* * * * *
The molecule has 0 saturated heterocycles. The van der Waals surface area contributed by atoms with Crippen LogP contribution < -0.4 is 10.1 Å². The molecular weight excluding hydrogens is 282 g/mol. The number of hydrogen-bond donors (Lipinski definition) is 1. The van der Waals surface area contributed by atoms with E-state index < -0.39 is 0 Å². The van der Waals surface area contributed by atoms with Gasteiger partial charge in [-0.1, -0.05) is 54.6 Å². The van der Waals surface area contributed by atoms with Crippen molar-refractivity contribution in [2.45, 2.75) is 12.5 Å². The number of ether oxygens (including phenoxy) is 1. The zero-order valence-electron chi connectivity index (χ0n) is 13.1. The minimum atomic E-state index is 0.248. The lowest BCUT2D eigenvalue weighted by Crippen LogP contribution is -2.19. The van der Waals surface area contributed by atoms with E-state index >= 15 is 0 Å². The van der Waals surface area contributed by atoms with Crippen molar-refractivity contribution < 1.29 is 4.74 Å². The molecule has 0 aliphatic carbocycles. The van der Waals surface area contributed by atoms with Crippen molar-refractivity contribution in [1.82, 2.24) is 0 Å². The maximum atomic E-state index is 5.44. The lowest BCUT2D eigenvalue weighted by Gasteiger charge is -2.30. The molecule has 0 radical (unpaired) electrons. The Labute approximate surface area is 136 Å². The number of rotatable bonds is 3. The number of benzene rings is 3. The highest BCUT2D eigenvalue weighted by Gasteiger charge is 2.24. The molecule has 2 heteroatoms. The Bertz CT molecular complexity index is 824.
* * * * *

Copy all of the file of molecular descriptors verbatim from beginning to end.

The molecule has 0 saturated heterocycles. The van der Waals surface area contributed by atoms with Crippen LogP contribution < -0.4 is 10.1 Å². The molecular weight excluding hydrogens is 282 g/mol. The number of hydrogen-bond donors (Lipinski definition) is 1. The van der Waals surface area contributed by atoms with E-state index < -0.39 is 0 Å². The van der Waals surface area contributed by atoms with Gasteiger partial charge in [-0.1, -0.05) is 54.6 Å². The van der Waals surface area contributed by atoms with Crippen molar-refractivity contribution in [2.45, 2.75) is 12.5 Å². The number of ether oxygens (including phenoxy) is 1. The zero-order valence-electron chi connectivity index (χ0n) is 13.1. The minimum atomic E-state index is 0.248. The lowest BCUT2D eigenvalue weighted by Crippen LogP contribution is -2.19. The van der Waals surface area contributed by atoms with E-state index >= 15 is 0 Å². The van der Waals surface area contributed by atoms with Crippen molar-refractivity contribution < 1.29 is 4.74 Å². The molecule has 0 aliphatic carbocycles. The van der Waals surface area contributed by atoms with Crippen molar-refractivity contribution in [1.82, 2.24) is 0 Å². The maximum atomic E-state index is 5.44. The lowest BCUT2D eigenvalue weighted by Gasteiger charge is -2.30. The molecule has 0 radical (unpaired) electrons. The Labute approximate surface area is 136 Å². The number of rotatable bonds is 3. The number of benzene rings is 3. The highest BCUT2D eigenvalue weighted by Gasteiger charge is 2.24. The molecule has 2 heteroatoms. The Bertz CT molecular complexity index is 824.